View original document

The full text on this page is automatically extracted from the file linked above and may contain errors and inconsistencies.

Economic SYNOPSES
short essays and reports on the economic issues of the day
2008 ■ Number 22

Strategic Social Responsibility
Rubén Hernández-Murillo

C

Siegel and Vitaliano found that firms selling experience and
orporate social responsibility (CSR) is a concept that
credence goods and services are more likely to engage in CSR
promotes expanded social stewardship by businesses and
than those selling search goods. The difference is explained by
organizations and has gained popularity in recent years.
consumers’ perception of a firm’s involvement in CSR (even when
CSR suggests that corporations embrace responsibilities toward
its product does not directly include an ethical component) as a
a broader group of stakeholders (customers, employees, and the
valuable signal, particularly when associated with upscale goods
community at large) in addition to their customary financial obliand services for which prices do not convey all the necessary
gations to shareholders. Social activists often pressure corporations
information about the firm’s reliability and its commitment to
to engage in CSR by integrating some ethical feature in their
quality and honesty. Among the firms listed in the “100 Best
product or undertaking some type of social investment. Firms
Corporate Citizens” ranking for 2007, only one-fourth produce
are also ranked in terms of their CSR.
search and nondurable experience goods; the remaining 75 perAlthough some economists are concerned about the viability
cent produce durable experience goods or experience or credence
of CSR in a competitive environment, recent studies suggest that
services (see chart).2 These findings suggest that engaging in CSR
engaging in CSR can be consistent with profit-maximization
activities
can be a rational and crucial profit-maximization decibehavior. These studies argue that CSR can be considered a form
sion
regarding
a firm’s differentiation strategy. ■
of strategic investment for building and maintaining the firm’s
1 Siegel, Donald S. and Vitaliano, Donald F. “An Empirical Analysis of the Strategic
reputation. Other benefits derived from CSR may include the
Use of Corporate Social Responsibility.” Journal of Economics and Management
ability to charge a premium for products or the ability to recruit
Strategy, Fall 2007, 16(3), pp. 773-92.
and retain certain types of workers. In fact, consumers’ shopping
2 This ranking by the Corporate Responsibility Office evaluates the social performpatterns suggest that some socially concerned individuals are willance of approximately 1,000 publicly held U.S. corporations (roughly the same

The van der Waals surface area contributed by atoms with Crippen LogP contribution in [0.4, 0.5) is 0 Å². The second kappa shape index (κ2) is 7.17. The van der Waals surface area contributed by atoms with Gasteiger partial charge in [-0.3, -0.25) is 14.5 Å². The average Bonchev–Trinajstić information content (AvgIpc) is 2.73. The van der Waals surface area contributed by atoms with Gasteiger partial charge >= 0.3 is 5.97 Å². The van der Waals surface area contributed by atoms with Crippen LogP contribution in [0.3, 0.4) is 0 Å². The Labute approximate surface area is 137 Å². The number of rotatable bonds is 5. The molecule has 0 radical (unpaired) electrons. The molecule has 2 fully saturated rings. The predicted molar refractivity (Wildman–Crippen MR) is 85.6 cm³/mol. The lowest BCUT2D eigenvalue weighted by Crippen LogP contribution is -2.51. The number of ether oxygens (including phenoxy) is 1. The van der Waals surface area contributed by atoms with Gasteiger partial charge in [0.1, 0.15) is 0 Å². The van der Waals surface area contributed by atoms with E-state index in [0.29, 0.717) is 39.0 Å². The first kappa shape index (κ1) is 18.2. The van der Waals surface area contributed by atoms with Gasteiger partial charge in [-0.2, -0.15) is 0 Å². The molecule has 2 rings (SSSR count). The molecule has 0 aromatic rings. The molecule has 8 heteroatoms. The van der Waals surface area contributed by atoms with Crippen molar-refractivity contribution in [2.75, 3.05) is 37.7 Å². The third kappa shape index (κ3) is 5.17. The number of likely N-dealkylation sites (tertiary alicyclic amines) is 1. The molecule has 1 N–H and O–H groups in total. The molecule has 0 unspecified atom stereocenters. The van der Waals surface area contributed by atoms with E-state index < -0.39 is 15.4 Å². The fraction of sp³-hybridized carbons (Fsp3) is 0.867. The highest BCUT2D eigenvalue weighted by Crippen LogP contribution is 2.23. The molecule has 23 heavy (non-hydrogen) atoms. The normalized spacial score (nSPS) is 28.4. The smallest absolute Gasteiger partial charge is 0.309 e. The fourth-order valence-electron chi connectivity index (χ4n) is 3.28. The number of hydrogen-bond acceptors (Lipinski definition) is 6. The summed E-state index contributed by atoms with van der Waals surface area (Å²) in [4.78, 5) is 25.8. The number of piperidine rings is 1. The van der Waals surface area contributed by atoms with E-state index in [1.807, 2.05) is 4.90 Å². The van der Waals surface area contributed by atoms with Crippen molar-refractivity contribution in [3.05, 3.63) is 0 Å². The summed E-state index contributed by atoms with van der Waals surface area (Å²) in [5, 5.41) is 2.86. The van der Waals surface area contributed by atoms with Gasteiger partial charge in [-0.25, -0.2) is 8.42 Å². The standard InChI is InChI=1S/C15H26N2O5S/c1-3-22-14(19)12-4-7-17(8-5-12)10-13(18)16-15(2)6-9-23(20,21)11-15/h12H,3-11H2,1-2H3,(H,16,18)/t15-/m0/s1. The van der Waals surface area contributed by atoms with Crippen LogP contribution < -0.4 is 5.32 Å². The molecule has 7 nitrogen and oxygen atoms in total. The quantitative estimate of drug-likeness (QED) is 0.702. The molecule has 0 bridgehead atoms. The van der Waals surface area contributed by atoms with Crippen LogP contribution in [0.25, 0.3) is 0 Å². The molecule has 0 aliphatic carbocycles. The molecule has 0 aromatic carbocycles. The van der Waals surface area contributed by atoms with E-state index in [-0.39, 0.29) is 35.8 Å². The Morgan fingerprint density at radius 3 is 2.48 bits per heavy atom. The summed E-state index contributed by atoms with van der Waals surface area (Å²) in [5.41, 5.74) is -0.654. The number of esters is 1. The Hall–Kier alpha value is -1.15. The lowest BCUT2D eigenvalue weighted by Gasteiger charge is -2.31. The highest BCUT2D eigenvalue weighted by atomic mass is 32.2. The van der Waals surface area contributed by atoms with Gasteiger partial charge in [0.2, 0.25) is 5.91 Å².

universe of firms analyzed by Siegel and Vitaliano) on several categories, including
ing to pay a price premium for goods that incorporate a social or
financial performance, accountability toward local communities, governance,
ethical component (e.g., hybrid automobiles or beauty products
fairness to employees, environmental responsibility, human rights, and product
not tested on animals) because they value these characteristics.
characteristics; the complete list for the “100 Best Corporate Citizens” is at
www.thecro.com/files/100BestGatefold.pdf.
Economists Donald Siegel and Donald Vitaliano
analyzed the role of CSR as a signaling device to convey
information about the firm’s product quality.1 Their study
100 Best Corporate Citizens, 2007
of a large sample of publicly traded firms classified the
Frequency
firms using North American Industry Classification System
50
codes into the following five categories: search goods (those
whose quality can be readily evaluated before purchase,
45
e.g., clothing, footwear, furniture); nondurable experience
40
goods (those whose quality is experienced over multiple
35
uses and frequent purchases, e.g., food, health and beauty
30
products); durable experience goods (those that must be
25
consumed before their true value can be determined, permit less learning from repeated purchases, and require a
20
longer period for the product’s characteristics to be fully
15
known, e.g., automobiles, appliances); and finally, experi10
ence services and credence services (those that often involve
5
strong information asymmetries between sellers and buy0
ers, who may find it difficult to assess the service’s value
Search
Nondurable
Durable
Experience
Credence
even over a long period, e.g., banking, financial counselGoods
Experience
Experience
Services
Services
Goods
Goods
ing, auto repairs, weight loss programs).
Views expressed do not necessarily reflect official positions of the Federal Reserve System.

research.stlouisfed.org